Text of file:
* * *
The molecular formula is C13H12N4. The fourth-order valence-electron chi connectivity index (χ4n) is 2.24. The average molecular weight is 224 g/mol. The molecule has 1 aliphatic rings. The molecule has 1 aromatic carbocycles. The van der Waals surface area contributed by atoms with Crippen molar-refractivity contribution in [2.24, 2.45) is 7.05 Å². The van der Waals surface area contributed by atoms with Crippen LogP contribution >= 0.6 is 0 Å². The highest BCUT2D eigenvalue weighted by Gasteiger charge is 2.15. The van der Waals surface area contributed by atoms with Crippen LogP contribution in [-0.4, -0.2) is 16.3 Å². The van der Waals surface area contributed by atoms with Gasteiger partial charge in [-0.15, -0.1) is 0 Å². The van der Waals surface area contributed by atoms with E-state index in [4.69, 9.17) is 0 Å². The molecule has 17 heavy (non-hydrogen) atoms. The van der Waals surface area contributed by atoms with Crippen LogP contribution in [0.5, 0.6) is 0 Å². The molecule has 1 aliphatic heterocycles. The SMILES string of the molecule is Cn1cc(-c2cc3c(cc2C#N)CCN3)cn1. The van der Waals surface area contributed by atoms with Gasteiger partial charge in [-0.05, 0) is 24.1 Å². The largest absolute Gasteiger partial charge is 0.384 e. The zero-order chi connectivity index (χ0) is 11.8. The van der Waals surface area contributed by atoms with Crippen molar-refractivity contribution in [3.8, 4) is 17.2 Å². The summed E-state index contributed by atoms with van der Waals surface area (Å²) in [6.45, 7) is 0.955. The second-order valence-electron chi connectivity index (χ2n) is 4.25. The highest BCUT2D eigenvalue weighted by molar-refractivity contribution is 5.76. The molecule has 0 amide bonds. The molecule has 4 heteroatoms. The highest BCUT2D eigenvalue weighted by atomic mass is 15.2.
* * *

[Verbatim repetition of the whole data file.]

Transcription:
The molecular formula is C13H12N4. The fourth-order valence-electron chi connectivity index (χ4n) is 2.24. The average molecular weight is 224 g/mol. The molecule has 1 aliphatic rings. The molecule has 1 aromatic carbocycles. The van der Waals surface area contributed by atoms with Crippen molar-refractivity contribution in [2.24, 2.45) is 7.05 Å². The van der Waals surface area contributed by atoms with Crippen LogP contribution >= 0.6 is 0 Å². The highest BCUT2D eigenvalue weighted by Gasteiger charge is 2.15. The van der Waals surface area contributed by atoms with Crippen LogP contribution in [-0.4, -0.2) is 16.3 Å². The van der Waals surface area contributed by atoms with Gasteiger partial charge in [-0.15, -0.1) is 0 Å². The van der Waals surface area contributed by atoms with E-state index in [4.69, 9.17) is 0 Å². The molecule has 17 heavy (non-hydrogen) atoms. The van der Waals surface area contributed by atoms with Crippen LogP contribution in [0.5, 0.6) is 0 Å². The molecule has 1 aliphatic heterocycles. The SMILES string of the molecule is Cn1cc(-c2cc3c(cc2C#N)CCN3)cn1. The van der Waals surface area contributed by atoms with Gasteiger partial charge in [-0.05, 0) is 24.1 Å². The largest absolute Gasteiger partial charge is 0.384 e. The zero-order chi connectivity index (χ0) is 11.8. The van der Waals surface area contributed by atoms with Crippen molar-refractivity contribution in [3.8, 4) is 17.2 Å². The summed E-state index contributed by atoms with van der Waals surface area (Å²) in [6.45, 7) is 0.955. The second-order valence-electron chi connectivity index (χ2n) is 4.25. The highest BCUT2D eigenvalue weighted by molar-refractivity contribution is 5.76. The molecule has 0 amide bonds. The molecule has 4 heteroatoms. The highest BCUT2D eigenvalue weighted by atomic mass is 15.2.